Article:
The British Broadcasting Corporation is a publicly-funded media network. Under Director General Mark Thompson it has now assumed a governmental role in attempting to stem the flow of humanitarian aid to Gaza.
The Disasters Emergency Committee (DEC), a group of major British charities, wants the BBC to broadcast the following appeal for donations to provide relief for victims of the war:
Thompson says that if the BBC ran the appeal, “this could be interpreted as taking a political stance on an ongoing story,” but Thompson’s own impartiality can be questioned.
Just over two years ago, this short item appeared in The Independent:
The BBC is often accused of an anti-Israeli bias in its coverage of the Middle East, and recently censured reporter Barbara Plett for saying she “started to cry” when Yasser Arafat left Palestine shortly before his death.
Fascinating, then, to learn that its director general, Mark Thompson, has recently returned from Jerusalem, where he held a face-to-face meeting with the hardine Prime Minister Ariel Sharon.
Although the diplomatic visit was not publicised on these shores, it has been seized upon in Israel as evidence that Thompson, who took office in 2004, intends to build bridges with the country’s political class.
Sources at the Beeb also suspect that it heralds a “softening” to the corporation’s unofficial editorial line on the Middle East.
“This was the first visit of its kind by any serving director general, so it’s clearly a significant development,” I’m told.
“Not many people know this, but Mark is actually a deeply religious man. He’s a Catholic, but his wife is Jewish, and he has a far greater regard for the Israeli cause than some of his predecessors.”
Understandably, an official BBC spokesman was anxious to downplay talk of an exclusively pro-Israeli charm offensive.
Apopros this month’s previously undocumented trip, he stressed that Thompson had also held talks with the Palestinian leader, Mahmoud Abbas.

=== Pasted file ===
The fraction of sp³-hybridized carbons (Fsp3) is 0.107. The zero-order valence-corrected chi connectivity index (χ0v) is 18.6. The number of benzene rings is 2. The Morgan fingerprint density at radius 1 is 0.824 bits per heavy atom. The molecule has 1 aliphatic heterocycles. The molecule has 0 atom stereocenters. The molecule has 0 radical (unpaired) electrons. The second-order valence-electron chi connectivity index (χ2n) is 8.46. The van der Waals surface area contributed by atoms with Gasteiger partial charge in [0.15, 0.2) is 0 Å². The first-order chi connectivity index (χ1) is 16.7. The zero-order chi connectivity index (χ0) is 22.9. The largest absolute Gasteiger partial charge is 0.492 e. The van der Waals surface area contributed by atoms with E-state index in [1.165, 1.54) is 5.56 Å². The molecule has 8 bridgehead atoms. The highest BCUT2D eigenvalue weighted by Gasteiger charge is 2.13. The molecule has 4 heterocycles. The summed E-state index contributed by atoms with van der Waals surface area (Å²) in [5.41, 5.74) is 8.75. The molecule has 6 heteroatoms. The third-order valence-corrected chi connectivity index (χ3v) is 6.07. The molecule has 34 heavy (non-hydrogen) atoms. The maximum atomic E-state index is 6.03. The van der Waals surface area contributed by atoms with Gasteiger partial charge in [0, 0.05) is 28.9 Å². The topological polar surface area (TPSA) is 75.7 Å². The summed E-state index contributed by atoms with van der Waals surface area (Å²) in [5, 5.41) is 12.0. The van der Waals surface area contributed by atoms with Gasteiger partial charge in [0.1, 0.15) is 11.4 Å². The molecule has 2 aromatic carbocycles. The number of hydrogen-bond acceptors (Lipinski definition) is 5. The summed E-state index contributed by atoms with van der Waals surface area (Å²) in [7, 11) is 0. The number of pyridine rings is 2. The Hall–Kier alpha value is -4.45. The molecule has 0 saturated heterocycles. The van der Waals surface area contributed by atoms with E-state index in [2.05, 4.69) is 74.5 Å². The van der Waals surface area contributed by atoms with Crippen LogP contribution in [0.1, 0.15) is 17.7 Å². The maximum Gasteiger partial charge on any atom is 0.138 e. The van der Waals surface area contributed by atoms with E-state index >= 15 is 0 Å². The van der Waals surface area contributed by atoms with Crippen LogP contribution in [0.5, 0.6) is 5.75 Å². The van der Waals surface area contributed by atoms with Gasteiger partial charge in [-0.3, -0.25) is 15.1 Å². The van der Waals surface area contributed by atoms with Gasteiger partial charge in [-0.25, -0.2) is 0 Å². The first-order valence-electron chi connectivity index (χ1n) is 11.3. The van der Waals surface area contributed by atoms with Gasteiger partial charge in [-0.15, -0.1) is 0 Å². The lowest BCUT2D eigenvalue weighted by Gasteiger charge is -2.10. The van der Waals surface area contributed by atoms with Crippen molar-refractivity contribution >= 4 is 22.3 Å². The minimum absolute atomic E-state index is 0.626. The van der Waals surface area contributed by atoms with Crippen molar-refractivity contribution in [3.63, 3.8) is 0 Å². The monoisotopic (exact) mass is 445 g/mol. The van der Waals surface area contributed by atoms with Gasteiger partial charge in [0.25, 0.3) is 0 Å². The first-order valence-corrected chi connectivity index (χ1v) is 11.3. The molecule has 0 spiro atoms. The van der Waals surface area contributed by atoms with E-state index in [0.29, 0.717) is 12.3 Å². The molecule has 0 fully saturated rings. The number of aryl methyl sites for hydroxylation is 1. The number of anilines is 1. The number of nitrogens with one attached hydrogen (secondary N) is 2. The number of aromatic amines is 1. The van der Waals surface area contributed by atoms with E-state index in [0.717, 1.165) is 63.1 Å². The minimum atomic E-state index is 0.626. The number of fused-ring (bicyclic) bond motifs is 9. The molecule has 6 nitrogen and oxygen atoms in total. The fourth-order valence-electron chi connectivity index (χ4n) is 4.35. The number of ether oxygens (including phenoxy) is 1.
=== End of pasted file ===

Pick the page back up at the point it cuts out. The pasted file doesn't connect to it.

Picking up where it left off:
The position that the BBC has taken on the DEC Gaza appeal has drawn a huge amount of criticism in the UK. Critics include Archbishop of Canterbury, Rowan Williams, the Archbishop of York, John Sentamu, Scottish first minister Alex Salmond and justice minister Shahid Malik and several other ministers in the British government, 120 members of parliament from all parties.
Former Labour minister, Tony Benn, launched his own protest by making the appeal directly to BBC viewers:
In an editorial, the Financial Times, referring to Thompson’s decision, said:
Ordinary people, informed not least by the BBC’s own coverage of the destruction of the lives and livelihoods of Gazans, can distinguish for themselves the difference between acute humanitarian need and propaganda – on behalf of either side. For a man who is, ultimately, a public servant financed by a public levy to suggest otherwise is patronising.
The BBC should instead re-examine its oversensitivity to allegations of bias. Such allegations come with the territory for anyone who attempts detailed reporting and reasoned, contextual analysis of the Middle East. The BBC at times gives the impression it has lost its collective nerve in covering this region.
An independent panel on BBC coverage of the conflict, published in 2006 reported shortcomings that objectively favoured Israel: more coverage of Israeli fatalities; more Israeli spokesmen; and, above all, “the failure to convey adequately the disparity in the Israeli and Palestinian experience, reflecting the fact that one side is in control and the other lives under occupation”.
The British public is perfectly able to grasp this disparity without Auntie [the BBC] getting overwrought. It may even conclude that the BBC’s mechanical application of “balance” in the present controversy appears so to outweigh the normal considerations of accuracy, fairness and impartiality as to be detached from fundamental principles.